OSCAR TALK: Ep. 6 — Foreign, animated, ‘Fantastic Mr. Fox,’ Plummer and more

Posted by · 12:56 pm · October 16th, 2009

Oscar TalkWelcome to the sixth installment of Oscar Talk, a weekly awards-centric kudocast featuring yours truly and Anne Thompson of indieWIRE’s Thompson on Hollywood.

As we move further into the season, there is finally substantial grist for the mill.  Here’s what we’re discussing today:

With 65 countries locked in for consideration in this year’s Best Foreign Language Film category, Anne and I offer up rough expectations for the eventual nominees and spotlight a handful of pics we hope to catch very soon.

As the animated feature film category seems ebb and flow with contenders the last few weeks, we talk about how the category might shake down and discuss Wes Anderson’s “Fantastic Mr. Fox,” playing the London Film Festival and set for an AFI Fest bow next month.

“Where the Wild Things Are” opens today, so Anne and I (of like minds on the film) offer our thoughts.

Making good on last week’s tease, we discuss Oren Moverman’s “The Messenger,” starring Ben Foster, Woody Harrelson and Samantha Morton.

And finally, we get into a late-comer to this year’s Oscar landscape, Christopher Plummer, suddenly looking at a campaign in the supporting actor category for “The Last Station” and the lead actor category for “The Imaginarium of Doctor Parnassus,” plus a debate on his classification in the former.

We ran a little long today (and got into some fights along the way), but have a listen to this week’s podcast below.  And, as always, you can subscribe to Oscar Talk via iTunes here.


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→ 15 Comments Tags: , , , , , , , , | Filed in: Oscar Talk

15 responses so far

  • 1 10-16-2009 at 2:43 pm

    Luke Gorham said...

    I don’t understand the hype that everyone is projecting on “Samson & Delilah.” The film is wonderful in parts, but is ultimately devolves into something very unspectacular. Of all of those talked about, I think “A Prophet” has the best chance out of the festival hits. It could definitely appeal to this “middle-brow” crowd as it has an old-school appeal to it.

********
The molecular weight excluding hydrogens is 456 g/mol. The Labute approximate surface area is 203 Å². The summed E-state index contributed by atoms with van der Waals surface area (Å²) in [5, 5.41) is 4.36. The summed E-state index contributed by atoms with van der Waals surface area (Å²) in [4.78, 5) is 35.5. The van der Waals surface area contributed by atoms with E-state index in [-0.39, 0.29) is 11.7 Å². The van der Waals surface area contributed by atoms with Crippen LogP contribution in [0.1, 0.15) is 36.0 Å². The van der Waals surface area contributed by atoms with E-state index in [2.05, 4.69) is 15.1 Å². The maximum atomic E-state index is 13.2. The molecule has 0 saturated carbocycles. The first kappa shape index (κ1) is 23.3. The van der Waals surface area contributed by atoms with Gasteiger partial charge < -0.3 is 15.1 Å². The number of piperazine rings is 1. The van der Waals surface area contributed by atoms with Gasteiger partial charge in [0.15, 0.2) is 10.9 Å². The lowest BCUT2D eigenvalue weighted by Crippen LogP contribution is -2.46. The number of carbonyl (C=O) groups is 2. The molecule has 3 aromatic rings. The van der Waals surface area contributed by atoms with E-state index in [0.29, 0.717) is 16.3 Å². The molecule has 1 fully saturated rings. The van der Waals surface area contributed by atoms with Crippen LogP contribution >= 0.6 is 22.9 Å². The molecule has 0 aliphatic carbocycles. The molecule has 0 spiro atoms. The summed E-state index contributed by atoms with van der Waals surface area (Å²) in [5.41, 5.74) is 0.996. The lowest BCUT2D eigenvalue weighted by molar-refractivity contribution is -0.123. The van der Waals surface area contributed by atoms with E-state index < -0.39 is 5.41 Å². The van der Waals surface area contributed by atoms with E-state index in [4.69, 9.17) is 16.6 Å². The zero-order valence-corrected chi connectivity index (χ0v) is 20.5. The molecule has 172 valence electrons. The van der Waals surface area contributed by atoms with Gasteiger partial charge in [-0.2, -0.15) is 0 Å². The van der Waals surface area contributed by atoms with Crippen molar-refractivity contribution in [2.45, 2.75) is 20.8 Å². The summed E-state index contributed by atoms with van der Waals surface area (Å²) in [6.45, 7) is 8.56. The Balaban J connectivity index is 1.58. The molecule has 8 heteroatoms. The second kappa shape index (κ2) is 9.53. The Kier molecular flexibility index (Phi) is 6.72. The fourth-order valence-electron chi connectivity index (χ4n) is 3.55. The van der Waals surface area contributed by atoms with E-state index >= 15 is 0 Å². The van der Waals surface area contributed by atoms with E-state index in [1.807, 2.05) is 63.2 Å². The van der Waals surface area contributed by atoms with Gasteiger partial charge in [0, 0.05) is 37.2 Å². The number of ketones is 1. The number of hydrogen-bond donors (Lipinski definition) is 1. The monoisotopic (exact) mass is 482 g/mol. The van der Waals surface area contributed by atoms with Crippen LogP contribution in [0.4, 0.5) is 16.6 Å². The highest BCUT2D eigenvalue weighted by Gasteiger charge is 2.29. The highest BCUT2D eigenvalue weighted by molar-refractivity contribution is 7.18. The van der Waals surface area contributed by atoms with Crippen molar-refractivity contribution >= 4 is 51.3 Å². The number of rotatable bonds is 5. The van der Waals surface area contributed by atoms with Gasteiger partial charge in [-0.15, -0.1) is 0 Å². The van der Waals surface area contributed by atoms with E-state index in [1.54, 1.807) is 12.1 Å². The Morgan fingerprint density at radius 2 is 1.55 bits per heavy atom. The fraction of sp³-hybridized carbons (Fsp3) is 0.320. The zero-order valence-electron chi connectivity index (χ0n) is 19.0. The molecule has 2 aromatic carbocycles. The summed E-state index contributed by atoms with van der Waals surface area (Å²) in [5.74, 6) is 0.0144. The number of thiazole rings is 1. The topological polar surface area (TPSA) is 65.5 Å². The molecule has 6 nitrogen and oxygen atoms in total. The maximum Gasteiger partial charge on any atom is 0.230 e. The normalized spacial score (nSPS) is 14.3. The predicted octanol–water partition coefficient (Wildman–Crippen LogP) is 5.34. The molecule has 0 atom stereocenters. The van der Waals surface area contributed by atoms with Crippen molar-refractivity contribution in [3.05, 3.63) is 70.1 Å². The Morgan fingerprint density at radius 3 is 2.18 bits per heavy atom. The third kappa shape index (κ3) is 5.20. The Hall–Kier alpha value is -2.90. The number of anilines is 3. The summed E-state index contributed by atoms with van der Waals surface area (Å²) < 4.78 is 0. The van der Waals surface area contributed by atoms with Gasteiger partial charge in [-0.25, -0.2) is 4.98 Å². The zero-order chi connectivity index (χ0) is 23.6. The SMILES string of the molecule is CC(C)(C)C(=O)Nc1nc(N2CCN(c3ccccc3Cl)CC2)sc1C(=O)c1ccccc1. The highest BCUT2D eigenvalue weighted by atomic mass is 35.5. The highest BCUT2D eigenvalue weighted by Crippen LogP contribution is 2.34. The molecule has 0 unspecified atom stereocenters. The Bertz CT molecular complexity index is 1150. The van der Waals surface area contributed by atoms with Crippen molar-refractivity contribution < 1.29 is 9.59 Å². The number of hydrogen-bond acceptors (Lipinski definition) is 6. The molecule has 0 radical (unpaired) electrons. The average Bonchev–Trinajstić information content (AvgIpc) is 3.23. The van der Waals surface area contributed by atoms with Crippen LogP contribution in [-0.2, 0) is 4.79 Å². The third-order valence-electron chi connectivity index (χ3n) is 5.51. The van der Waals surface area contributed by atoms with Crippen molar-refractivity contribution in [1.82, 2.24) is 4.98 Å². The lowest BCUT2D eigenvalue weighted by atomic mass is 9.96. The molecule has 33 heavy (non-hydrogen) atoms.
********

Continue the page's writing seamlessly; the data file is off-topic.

• 2 10-16-2009 at 2:51 pm

    Bryan said...

    Dave Eggers has ruined one and fractured another film this year. Away we Go was absolutely atrocious (even with Same Mendes directing!) and Where the Wild Things Are was beautiful and yes! those opening moments! But then they get to the island…oh well. I just don’t want to see Eggers’s name attached to anything else again.

  • 3 10-16-2009 at 4:54 pm

    Guany said...

    I agree with Bryan, and for that reason I will never see another film that has Eggers’ name on it.

  • 4 10-16-2009 at 10:34 pm

    han said...

    i think the argentina submission “the secret in their eyes” will prevail.

  • 5 10-17-2009 at 1:38 am

    red_wine said...

    Haven’t heard about the Messenger besides the of you’s raves. But how can it be better than The Hurt Locker? That’s more or less the best American film of the year.

    And more than The Messenger ending up at the end of the pile, the Academy members are so programmed that even if they do watch it, they wont like it as much as say The Lovely Bones because that comes with a more interesting pedigree.

  • 6 10-17-2009 at 5:16 am

    Loyal said...

    The fights are getting better, though the obscure nature of both The Messenger and The Last Station makes it difficult for listeners to back a horse.